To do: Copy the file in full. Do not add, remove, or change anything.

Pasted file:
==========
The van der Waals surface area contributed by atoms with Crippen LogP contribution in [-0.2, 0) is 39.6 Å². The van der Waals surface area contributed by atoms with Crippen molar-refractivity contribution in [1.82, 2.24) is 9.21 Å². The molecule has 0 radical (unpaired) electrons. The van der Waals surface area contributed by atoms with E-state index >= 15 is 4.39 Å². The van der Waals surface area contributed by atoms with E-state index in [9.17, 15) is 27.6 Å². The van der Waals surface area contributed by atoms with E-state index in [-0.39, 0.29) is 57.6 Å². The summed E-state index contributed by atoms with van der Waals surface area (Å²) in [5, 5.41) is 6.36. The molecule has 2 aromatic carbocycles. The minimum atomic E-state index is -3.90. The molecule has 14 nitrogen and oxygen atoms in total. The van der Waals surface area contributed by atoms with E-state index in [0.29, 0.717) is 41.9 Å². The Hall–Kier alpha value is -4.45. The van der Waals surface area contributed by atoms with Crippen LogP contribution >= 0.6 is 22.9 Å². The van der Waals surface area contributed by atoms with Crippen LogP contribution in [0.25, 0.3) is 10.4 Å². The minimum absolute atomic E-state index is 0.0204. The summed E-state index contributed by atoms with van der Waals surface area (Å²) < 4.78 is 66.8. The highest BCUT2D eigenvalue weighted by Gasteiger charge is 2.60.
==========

The van der Waals surface area contributed by atoms with Crippen LogP contribution in [-0.2, 0) is 39.6 Å². The van der Waals surface area contributed by atoms with Crippen molar-refractivity contribution in [1.82, 2.24) is 9.21 Å². The molecule has 0 radical (unpaired) electrons. The van der Waals surface area contributed by atoms with E-state index >= 15 is 4.39 Å². The van der Waals surface area contributed by atoms with E-state index in [9.17, 15) is 27.6 Å². The van der Waals surface area contributed by atoms with E-state index in [-0.39, 0.29) is 57.6 Å². The summed E-state index contributed by atoms with van der Waals surface area (Å²) in [5, 5.41) is 6.36. The molecule has 2 aromatic carbocycles. The minimum atomic E-state index is -3.90. The molecule has 14 nitrogen and oxygen atoms in total. The van der Waals surface area contributed by atoms with E-state index in [0.29, 0.717) is 41.9 Å². The Hall–Kier alpha value is -4.45. The van der Waals surface area contributed by atoms with Crippen LogP contribution >= 0.6 is 22.9 Å². The van der Waals surface area contributed by atoms with Crippen LogP contribution in [0.25, 0.3) is 10.4 Å². The minimum absolute atomic E-state index is 0.0204. The summed E-state index contributed by atoms with van der Waals surface area (Å²) < 4.78 is 66.8. The highest BCUT2D eigenvalue weighted by Gasteiger charge is 2.60.